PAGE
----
Vending machines are one of those themes that keep us going. The machines form an interesting typology of retail spaces in urban environments that are very private and very public at the same time, they are an opportunity to bring elementary services to spots without shop windows and, last but not least, they are stylish and shout for interesting tweaks and creative use.
We share our passion for vending machines with at least one other person on this globe: New York-based graphic designer Christopher D. Salyers. Back in 2010 he wrote a book about extraordinary vending machines around the world. Vending Machines: Coined Consumerism showcases a wide range of vending machines that offer crazy products, vending machines on the most idiot locations and vending machines that dispense their products in very strange ways.
A well-known example of the last category is Coca-Cola’s vending machine robot — a walking vending machine with feet and hands that strolls the streets of Tokyo. Talking vending machines in strange locations, what about one at a height of 3,776 meters? You would normally expect them in metro stations and crowded shopping malls, but the Japanese installed one on top of Mount Fuji. This rather lonely vending machine offers cold drinks to people that have climbed all the way up. It’s clear that not all vending machines offer chocolate bars, soft drinks and gum balls. In the Netherlands there’s a huge tradition of walk-up fast food restaurants where you can buy all sorts of snacks from automats. However, vending machines that both prepare and sell snacks are new to me. They exist! Also umbrellas, lipstick and strawberries are apparently sold from vending machines in cities around the world.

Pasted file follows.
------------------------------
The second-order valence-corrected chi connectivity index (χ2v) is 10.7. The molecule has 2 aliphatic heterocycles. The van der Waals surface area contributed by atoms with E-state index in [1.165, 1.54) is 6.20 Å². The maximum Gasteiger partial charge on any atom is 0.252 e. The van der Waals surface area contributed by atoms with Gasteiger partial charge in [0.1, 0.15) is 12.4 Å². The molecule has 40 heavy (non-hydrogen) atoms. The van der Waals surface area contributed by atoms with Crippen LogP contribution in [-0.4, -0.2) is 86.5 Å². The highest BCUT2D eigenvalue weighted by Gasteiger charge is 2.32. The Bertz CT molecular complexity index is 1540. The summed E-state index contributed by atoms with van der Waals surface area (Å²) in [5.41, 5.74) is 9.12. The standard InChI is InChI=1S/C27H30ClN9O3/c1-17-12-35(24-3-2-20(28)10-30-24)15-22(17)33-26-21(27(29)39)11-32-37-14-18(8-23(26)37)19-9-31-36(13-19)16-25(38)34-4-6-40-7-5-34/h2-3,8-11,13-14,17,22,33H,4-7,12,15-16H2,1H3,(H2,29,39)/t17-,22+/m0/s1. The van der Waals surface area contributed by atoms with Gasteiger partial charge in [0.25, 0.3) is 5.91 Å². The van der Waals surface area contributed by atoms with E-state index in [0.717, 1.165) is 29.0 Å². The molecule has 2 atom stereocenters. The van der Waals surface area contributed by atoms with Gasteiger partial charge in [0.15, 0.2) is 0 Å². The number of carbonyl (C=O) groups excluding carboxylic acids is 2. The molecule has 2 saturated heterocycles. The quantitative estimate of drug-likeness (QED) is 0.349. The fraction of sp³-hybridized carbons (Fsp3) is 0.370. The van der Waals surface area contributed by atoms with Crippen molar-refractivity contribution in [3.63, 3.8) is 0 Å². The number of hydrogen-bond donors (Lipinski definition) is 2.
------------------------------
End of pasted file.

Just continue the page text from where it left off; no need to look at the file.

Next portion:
The author has done a great job of digging up the craziest machines from all corners of the world. Vending Machines: Coined Consumerism features some extreme examples, such as a crane machine expending roaches in Akihabara, Japan and a chewing gum machine that was converted into a heroin and cocaine machine. (Relax, it was an art project.) Real insane is a vending machine that dispenses used panties. You can imagine that the clientele for this kind of second-hand fashion is not poor women looking for cheap panties. The machines were taken off the streets pretty soon after they popped up in the Japanese city of Kumamoto.
Vending Machines: Coined Consumerism provides a great overview of creative entrepreneurship in the public domain. And although it consists predominantly of pictures, it also contains some in-depth interviews with people from the vending machine scene.
Vending Machines: Coined Consumerism
Christopher D. Salyers
Mark Batty Publisher, 2010
7 x 9 inches, 128 pages